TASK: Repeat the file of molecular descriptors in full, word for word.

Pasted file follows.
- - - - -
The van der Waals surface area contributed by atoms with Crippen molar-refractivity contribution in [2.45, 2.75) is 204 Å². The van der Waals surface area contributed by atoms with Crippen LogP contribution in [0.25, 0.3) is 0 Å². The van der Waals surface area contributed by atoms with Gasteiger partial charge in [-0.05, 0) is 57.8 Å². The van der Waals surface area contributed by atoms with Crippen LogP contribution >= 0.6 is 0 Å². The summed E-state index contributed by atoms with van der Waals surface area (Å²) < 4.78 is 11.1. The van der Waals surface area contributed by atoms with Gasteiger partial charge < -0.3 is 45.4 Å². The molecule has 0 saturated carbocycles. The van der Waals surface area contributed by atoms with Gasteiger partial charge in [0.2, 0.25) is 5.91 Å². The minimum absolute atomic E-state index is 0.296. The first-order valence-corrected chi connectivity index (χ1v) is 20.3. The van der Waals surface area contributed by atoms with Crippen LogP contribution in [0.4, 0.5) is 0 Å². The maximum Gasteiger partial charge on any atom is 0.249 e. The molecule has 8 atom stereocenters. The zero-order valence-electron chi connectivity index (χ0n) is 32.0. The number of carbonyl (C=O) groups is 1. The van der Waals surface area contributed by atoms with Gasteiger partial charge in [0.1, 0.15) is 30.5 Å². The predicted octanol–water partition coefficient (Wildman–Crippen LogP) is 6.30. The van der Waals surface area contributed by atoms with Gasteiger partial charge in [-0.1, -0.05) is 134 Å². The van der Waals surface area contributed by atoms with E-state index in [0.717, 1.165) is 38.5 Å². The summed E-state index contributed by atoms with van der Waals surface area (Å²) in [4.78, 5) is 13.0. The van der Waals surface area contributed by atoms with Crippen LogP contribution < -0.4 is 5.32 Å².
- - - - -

The van der Waals surface area contributed by atoms with Crippen molar-refractivity contribution in [2.45, 2.75) is 204 Å². The van der Waals surface area contributed by atoms with Crippen LogP contribution in [0.25, 0.3) is 0 Å². The van der Waals surface area contributed by atoms with Gasteiger partial charge in [-0.05, 0) is 57.8 Å². The van der Waals surface area contributed by atoms with Crippen LogP contribution >= 0.6 is 0 Å². The summed E-state index contributed by atoms with van der Waals surface area (Å²) < 4.78 is 11.1. The van der Waals surface area contributed by atoms with Gasteiger partial charge < -0.3 is 45.4 Å². The molecule has 0 saturated carbocycles. The van der Waals surface area contributed by atoms with Gasteiger partial charge in [0.2, 0.25) is 5.91 Å². The minimum absolute atomic E-state index is 0.296. The first-order valence-corrected chi connectivity index (χ1v) is 20.3. The van der Waals surface area contributed by atoms with Crippen LogP contribution in [0.4, 0.5) is 0 Å². The maximum Gasteiger partial charge on any atom is 0.249 e. The molecule has 8 atom stereocenters. The zero-order valence-electron chi connectivity index (χ0n) is 32.0. The number of carbonyl (C=O) groups is 1. The van der Waals surface area contributed by atoms with Gasteiger partial charge in [0.1, 0.15) is 30.5 Å². The predicted octanol–water partition coefficient (Wildman–Crippen LogP) is 6.30. The van der Waals surface area contributed by atoms with Gasteiger partial charge in [-0.1, -0.05) is 134 Å². The van der Waals surface area contributed by atoms with E-state index in [0.717, 1.165) is 38.5 Å². The summed E-state index contributed by atoms with van der Waals surface area (Å²) in [4.78, 5) is 13.0. The van der Waals surface area contributed by atoms with Crippen LogP contribution < -0.4 is 5.32 Å².